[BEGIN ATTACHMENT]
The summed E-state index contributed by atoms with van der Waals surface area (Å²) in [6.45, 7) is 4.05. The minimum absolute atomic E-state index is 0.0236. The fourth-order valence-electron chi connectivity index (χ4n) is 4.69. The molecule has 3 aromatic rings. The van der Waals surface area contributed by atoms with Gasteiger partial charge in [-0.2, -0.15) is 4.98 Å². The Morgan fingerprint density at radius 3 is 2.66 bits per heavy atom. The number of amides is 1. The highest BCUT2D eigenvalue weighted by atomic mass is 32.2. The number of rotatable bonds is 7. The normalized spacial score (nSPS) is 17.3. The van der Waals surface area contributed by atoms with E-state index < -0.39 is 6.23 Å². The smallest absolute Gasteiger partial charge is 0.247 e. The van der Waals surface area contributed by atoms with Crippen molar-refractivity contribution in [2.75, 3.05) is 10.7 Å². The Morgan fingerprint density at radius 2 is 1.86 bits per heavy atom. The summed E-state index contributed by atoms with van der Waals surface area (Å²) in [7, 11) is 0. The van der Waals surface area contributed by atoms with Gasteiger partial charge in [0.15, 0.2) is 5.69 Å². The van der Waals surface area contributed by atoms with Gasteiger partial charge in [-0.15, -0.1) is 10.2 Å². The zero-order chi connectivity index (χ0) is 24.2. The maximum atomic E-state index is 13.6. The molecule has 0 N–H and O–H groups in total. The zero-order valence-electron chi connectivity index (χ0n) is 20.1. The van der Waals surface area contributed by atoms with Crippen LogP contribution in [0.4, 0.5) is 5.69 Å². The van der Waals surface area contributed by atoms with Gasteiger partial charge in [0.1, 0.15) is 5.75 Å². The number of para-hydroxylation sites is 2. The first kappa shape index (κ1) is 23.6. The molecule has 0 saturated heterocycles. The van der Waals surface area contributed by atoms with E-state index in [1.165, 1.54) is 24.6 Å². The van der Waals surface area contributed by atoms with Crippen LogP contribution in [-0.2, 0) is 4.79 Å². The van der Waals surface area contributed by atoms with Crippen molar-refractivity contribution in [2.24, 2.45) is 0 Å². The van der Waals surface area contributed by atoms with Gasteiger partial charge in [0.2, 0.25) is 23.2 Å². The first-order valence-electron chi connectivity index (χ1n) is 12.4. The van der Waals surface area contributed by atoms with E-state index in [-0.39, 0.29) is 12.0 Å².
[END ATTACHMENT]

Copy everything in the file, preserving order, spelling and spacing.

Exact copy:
The summed E-state index contributed by atoms with van der Waals surface area (Å²) in [6.45, 7) is 4.05. The minimum absolute atomic E-state index is 0.0236. The fourth-order valence-electron chi connectivity index (χ4n) is 4.69. The molecule has 3 aromatic rings. The van der Waals surface area contributed by atoms with Gasteiger partial charge in [-0.2, -0.15) is 4.98 Å². The Morgan fingerprint density at radius 3 is 2.66 bits per heavy atom. The number of amides is 1. The highest BCUT2D eigenvalue weighted by atomic mass is 32.2. The number of rotatable bonds is 7. The normalized spacial score (nSPS) is 17.3. The van der Waals surface area contributed by atoms with E-state index < -0.39 is 6.23 Å². The smallest absolute Gasteiger partial charge is 0.247 e. The van der Waals surface area contributed by atoms with Crippen molar-refractivity contribution in [2.75, 3.05) is 10.7 Å². The Morgan fingerprint density at radius 2 is 1.86 bits per heavy atom. The summed E-state index contributed by atoms with van der Waals surface area (Å²) in [7, 11) is 0. The van der Waals surface area contributed by atoms with Gasteiger partial charge in [0.15, 0.2) is 5.69 Å². The van der Waals surface area contributed by atoms with Gasteiger partial charge in [-0.15, -0.1) is 10.2 Å². The zero-order chi connectivity index (χ0) is 24.2. The maximum atomic E-state index is 13.6. The molecule has 0 N–H and O–H groups in total. The zero-order valence-electron chi connectivity index (χ0n) is 20.1. The van der Waals surface area contributed by atoms with Crippen LogP contribution in [0.4, 0.5) is 5.69 Å². The van der Waals surface area contributed by atoms with Gasteiger partial charge in [0.1, 0.15) is 5.75 Å². The number of para-hydroxylation sites is 2. The first kappa shape index (κ1) is 23.6. The molecule has 0 saturated heterocycles. The van der Waals surface area contributed by atoms with E-state index in [1.165, 1.54) is 24.6 Å². The van der Waals surface area contributed by atoms with Crippen LogP contribution in [-0.2, 0) is 4.79 Å². The van der Waals surface area contributed by atoms with Crippen molar-refractivity contribution in [2.24, 2.45) is 0 Å². The van der Waals surface area contributed by atoms with Gasteiger partial charge in [0.2, 0.25) is 23.2 Å². The first-order valence-electron chi connectivity index (χ1n) is 12.4. The van der Waals surface area contributed by atoms with E-state index in [-0.39, 0.29) is 12.0 Å².